Terrorism threat level system updated

The threats from extreme right and left-wing terrorism will from this week be reflected in the government’s official terrorism threat level. The changes, which follow a Joint Terrorism Analysis Centre review into the country’s approach to counter-terrorism following the 2017 attacks, mean the system reflects the threat posed by all forms of terrorism, irrespective of ideology.

Until today, the threat level system described the threat from ‘international terrorism’, which has become largely synonymous with Islamist terrorism. The review considered this system to be outdated as Islamist terrorism can be home grown, just as extreme right-wing terrorism can have an international dimension.

Home Secretary Sajid Javid said: “Our approach to stopping terrorists is the same, regardless of the twisted ideology that motivates them.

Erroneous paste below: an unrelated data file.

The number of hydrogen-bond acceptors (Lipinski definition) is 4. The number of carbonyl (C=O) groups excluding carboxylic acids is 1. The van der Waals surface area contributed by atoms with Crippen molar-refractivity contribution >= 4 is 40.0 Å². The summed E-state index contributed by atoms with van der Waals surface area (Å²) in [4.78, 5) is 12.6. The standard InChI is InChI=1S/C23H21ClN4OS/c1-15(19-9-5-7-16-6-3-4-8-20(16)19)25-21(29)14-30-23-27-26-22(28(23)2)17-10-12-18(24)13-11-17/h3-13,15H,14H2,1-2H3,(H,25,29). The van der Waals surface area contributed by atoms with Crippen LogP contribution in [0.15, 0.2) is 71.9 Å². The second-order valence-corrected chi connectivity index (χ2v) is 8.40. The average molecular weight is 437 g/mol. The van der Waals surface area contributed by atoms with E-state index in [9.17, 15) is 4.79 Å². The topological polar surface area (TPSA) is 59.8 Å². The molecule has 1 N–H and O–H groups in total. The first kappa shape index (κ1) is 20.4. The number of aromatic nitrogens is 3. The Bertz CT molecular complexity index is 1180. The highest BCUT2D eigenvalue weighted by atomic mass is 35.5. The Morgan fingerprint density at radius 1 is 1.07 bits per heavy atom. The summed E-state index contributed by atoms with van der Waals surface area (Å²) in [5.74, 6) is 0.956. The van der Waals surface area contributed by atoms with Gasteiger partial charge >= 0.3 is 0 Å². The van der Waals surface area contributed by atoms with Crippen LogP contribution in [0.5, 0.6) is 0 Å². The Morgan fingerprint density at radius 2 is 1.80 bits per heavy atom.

“While the Islamist threat remains, we have recently seen an increase in terrorist activity motivated by the extreme right wing. It is therefore important the public is properly informed about the threats we face, which is why we are making these changes.”

Additionally, from today, the definitions of some of the threat levels will be updated to ensure they are clear and consistent.

The definitions of the 'low', 'substantial' and 'critical' levels have changed. The new definitions are now:

Critical – an attack is highly likely in the near future
Severe – an attack is highly likely
Substantial – an attack is likely
Moderate – an attack is possible but not likely
Low – an attack is highly unlikely

The current threat level has not changed from ‘severe’.

The threat from Northern Ireland-related terrorism in Northern Ireland will remain separate.

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